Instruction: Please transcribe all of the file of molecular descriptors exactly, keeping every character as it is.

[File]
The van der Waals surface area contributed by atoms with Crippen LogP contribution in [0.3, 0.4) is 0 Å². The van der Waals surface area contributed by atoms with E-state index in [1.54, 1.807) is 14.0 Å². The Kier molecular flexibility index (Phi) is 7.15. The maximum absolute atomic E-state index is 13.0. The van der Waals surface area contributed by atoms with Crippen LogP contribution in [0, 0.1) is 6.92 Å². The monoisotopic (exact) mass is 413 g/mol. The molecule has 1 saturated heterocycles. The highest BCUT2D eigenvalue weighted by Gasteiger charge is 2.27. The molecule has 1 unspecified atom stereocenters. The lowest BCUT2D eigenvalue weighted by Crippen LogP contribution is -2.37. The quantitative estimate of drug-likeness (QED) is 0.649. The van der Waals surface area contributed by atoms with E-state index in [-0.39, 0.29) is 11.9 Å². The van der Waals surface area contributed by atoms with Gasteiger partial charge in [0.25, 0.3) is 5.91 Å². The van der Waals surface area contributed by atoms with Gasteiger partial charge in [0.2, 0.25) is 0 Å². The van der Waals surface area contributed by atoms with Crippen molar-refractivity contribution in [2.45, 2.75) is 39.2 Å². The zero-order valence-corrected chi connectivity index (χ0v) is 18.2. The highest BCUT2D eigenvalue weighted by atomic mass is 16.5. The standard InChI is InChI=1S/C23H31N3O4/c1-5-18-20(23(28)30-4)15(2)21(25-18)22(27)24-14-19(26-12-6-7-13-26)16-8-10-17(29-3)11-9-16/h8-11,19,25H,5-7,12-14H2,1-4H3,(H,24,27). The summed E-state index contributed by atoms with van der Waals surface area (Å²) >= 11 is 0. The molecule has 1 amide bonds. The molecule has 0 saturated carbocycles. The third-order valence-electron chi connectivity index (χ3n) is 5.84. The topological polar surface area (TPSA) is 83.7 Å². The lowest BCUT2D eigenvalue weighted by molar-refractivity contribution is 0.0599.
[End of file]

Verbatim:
The van der Waals surface area contributed by atoms with Crippen LogP contribution in [0.3, 0.4) is 0 Å². The van der Waals surface area contributed by atoms with E-state index in [1.54, 1.807) is 14.0 Å². The Kier molecular flexibility index (Phi) is 7.15. The maximum absolute atomic E-state index is 13.0. The van der Waals surface area contributed by atoms with Crippen LogP contribution in [0, 0.1) is 6.92 Å². The monoisotopic (exact) mass is 413 g/mol. The molecule has 1 saturated heterocycles. The highest BCUT2D eigenvalue weighted by Gasteiger charge is 2.27. The molecule has 1 unspecified atom stereocenters. The lowest BCUT2D eigenvalue weighted by Crippen LogP contribution is -2.37. The quantitative estimate of drug-likeness (QED) is 0.649. The van der Waals surface area contributed by atoms with E-state index in [-0.39, 0.29) is 11.9 Å². The van der Waals surface area contributed by atoms with Gasteiger partial charge in [0.25, 0.3) is 5.91 Å². The van der Waals surface area contributed by atoms with Gasteiger partial charge in [0.2, 0.25) is 0 Å². The van der Waals surface area contributed by atoms with Crippen molar-refractivity contribution in [2.45, 2.75) is 39.2 Å². The zero-order valence-corrected chi connectivity index (χ0v) is 18.2. The highest BCUT2D eigenvalue weighted by atomic mass is 16.5. The standard InChI is InChI=1S/C23H31N3O4/c1-5-18-20(23(28)30-4)15(2)21(25-18)22(27)24-14-19(26-12-6-7-13-26)16-8-10-17(29-3)11-9-16/h8-11,19,25H,5-7,12-14H2,1-4H3,(H,24,27). The summed E-state index contributed by atoms with van der Waals surface area (Å²) >= 11 is 0. The molecule has 1 amide bonds. The molecule has 0 saturated carbocycles. The third-order valence-electron chi connectivity index (χ3n) is 5.84. The topological polar surface area (TPSA) is 83.7 Å². The lowest BCUT2D eigenvalue weighted by molar-refractivity contribution is 0.0599.